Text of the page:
The kid and I had had a busy few days. She’d fished for trout in the Pecos River, and almost caught one. She’d reeled it up to the shore before it got loose. We’d contacted a half dozen people with the ham radio, both along the side of a mesa wall overlooking the Pecos right after the kid got done fishing and, a few hours later, in Cibola National Forest where we camped. It snowed the second night of our camping trip. The snow was gorgeous, but now we were both tuckered.
The kid was zonked out in her window seat. I was sitting on the aisle—it’s kind of awesome how no one will sit in your row if a kid’s there. I wasn’t quite ready to doze off, so I started to swipe through the pictures and videos I’d taken over the last few days, as one does as an adventure draws to a close.
That’s when I saw it.
In one of my videos, looking across a wooded plane at the mountains beyond our campsite, four bright objects streaked over the horizon. For all the world, they looked like fleeing UFOs.
I watched again and noticed a cloud moving from south to north across the screen. If this had been a Hollywood sci-fi thriller, it could have cloaked a mothership perfectly.
I sent off a copy of the video to my friend. His reply was immediate, although lackluster, "It’s only one second long.”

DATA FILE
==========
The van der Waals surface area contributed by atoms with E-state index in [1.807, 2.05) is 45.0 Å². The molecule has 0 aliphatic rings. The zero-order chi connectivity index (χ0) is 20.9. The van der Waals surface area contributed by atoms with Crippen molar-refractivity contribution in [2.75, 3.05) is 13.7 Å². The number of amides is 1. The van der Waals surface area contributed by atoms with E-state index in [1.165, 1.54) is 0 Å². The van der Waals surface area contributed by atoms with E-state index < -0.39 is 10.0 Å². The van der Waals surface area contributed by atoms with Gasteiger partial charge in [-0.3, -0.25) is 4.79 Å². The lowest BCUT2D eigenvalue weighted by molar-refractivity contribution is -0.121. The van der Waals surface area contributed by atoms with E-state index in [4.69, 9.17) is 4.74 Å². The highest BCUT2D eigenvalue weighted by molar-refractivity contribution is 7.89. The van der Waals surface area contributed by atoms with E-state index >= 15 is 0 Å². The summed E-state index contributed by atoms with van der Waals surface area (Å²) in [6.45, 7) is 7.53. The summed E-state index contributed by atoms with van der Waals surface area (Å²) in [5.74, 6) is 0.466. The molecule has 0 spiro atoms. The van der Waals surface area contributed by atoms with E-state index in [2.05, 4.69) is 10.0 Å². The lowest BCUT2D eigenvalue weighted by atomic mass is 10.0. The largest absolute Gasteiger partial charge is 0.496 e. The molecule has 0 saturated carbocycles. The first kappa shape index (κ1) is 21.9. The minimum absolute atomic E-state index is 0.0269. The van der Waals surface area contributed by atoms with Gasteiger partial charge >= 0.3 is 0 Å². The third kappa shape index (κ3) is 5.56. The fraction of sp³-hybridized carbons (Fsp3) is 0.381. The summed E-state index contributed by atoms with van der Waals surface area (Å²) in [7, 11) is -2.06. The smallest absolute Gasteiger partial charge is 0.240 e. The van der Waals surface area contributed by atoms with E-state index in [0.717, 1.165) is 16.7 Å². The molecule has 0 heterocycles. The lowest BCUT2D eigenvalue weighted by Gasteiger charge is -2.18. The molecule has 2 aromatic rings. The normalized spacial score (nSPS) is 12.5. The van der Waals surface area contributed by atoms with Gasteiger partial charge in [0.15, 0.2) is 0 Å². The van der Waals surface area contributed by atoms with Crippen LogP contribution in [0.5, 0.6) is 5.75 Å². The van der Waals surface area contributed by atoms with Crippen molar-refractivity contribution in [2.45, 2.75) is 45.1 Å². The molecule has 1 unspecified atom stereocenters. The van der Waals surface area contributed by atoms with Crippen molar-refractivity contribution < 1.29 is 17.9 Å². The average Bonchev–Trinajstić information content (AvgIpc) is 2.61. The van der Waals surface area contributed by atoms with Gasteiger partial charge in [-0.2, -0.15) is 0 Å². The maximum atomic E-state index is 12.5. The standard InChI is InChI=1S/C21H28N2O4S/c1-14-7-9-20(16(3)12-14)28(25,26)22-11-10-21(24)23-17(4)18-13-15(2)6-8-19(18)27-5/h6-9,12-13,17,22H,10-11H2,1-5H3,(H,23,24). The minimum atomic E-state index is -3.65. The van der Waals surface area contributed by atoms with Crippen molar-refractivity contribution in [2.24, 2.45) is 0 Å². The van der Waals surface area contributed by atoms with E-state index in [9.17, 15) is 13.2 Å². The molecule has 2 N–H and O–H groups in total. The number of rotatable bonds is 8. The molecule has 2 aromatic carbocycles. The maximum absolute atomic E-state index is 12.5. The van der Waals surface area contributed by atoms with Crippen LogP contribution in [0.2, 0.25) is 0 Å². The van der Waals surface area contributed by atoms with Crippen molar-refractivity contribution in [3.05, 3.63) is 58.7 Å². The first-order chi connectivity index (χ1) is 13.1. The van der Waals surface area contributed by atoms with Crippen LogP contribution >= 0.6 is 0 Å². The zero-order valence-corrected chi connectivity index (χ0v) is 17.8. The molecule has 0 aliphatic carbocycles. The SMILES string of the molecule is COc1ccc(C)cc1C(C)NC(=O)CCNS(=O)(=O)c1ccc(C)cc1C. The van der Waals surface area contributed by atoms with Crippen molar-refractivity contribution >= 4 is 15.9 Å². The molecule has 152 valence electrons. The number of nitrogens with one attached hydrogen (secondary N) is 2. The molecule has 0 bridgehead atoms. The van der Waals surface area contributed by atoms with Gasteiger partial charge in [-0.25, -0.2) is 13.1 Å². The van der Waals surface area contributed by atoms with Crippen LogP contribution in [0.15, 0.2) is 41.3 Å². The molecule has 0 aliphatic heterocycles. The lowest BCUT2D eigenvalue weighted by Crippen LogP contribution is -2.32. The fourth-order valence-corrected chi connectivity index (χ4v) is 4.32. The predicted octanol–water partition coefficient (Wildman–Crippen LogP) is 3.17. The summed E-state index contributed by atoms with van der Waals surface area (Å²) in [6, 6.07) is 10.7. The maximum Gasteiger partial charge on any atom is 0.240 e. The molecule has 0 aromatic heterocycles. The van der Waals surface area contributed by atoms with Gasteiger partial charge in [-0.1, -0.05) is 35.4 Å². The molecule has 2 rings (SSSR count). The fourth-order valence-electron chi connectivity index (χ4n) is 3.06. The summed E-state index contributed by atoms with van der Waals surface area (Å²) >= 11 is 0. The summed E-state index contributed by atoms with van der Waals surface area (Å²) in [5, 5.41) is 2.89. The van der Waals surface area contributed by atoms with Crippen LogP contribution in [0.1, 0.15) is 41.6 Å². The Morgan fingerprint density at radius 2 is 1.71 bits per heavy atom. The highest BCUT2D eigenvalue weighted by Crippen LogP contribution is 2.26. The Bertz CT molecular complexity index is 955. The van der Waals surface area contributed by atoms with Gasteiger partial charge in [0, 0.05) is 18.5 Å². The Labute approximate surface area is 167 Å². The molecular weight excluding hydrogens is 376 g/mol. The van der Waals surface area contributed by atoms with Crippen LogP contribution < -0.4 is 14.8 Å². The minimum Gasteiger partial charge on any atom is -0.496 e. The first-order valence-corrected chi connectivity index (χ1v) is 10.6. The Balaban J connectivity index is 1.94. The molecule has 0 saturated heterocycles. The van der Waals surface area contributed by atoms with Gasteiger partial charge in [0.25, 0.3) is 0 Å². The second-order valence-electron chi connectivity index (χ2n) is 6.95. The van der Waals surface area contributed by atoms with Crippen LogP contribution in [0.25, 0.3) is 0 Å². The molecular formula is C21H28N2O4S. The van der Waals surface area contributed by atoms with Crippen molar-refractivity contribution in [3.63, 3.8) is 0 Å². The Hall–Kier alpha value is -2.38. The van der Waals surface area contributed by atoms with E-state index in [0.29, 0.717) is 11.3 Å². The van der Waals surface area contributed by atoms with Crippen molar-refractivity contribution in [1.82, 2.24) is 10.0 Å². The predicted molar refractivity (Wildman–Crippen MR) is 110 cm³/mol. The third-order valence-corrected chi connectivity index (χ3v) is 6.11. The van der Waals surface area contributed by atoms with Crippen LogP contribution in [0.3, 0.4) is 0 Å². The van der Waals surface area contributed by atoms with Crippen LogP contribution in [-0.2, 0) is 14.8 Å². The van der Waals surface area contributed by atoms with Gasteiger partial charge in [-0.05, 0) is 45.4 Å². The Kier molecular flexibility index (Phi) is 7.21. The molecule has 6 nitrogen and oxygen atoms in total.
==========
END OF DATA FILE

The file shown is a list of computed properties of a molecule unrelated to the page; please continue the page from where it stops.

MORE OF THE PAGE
“Put it on loop, zoom in on the horizon, and watch!” I implored.
A minute later, his second reply came back, “What the . . . ?”
Satisfied I hadn't imagined the whole thing, I leaned back in my seat to ponder the facts about the video. Two nights before—the first night we’d camped, the night before the snow—I’d propped the cell phone on a rock, set a shutter delay timer, and placed it in night sight mode. Usually, if the phone’s stable and undisturbed, it takes about a four-minute ‘exposure’ that it assembles into a—here's that 'usually' again—stunning look at the night sky. Given it was a little early, the sun had only just dipped behind the mountains to the west of us, but stars and planets had begun to appear so I was willing to take my chances and hoping for the best.
The exposure was Forty… Nine… seconds. “Damn,” I thought. “That wasn’t long enough to catch anything interesting.” I picked up the phone, not bothering to even look at the picture it took. As it turned out, it hadn’t taken a picture. It’d taken a forty-nine-second-condensed-to-one-second time-lapse movie—the movie I was watching on the plane two days later.
I hadn’t noticed anything during those forty-nine seconds, but I’d been talking to the kid. I supposed the whole thing would just be a mystery. Or would it?
Gathering the Data
I remembered, in addition to the video, I had captured audio data. The kid and I had strung a ham radio half-wave dipole antenna between two trees next to our tent. I make audio recordings of most of my ham radio forays for a variety of reasons, but foremost among them is the fact that I’m not experienced enough at copying Morse code, yet run the radio, decode Morse, and take notes for a log.
I had a hypothesis about the origin of the UFOs. I remembered there had been audio data that would back it up, but had I captured it?
Ha! I found my first bit of data. The recorder had picked up a conversation the kid and I had. The data was circumstantial, but it told me where to look for the rest of the data. Here’s the conversation.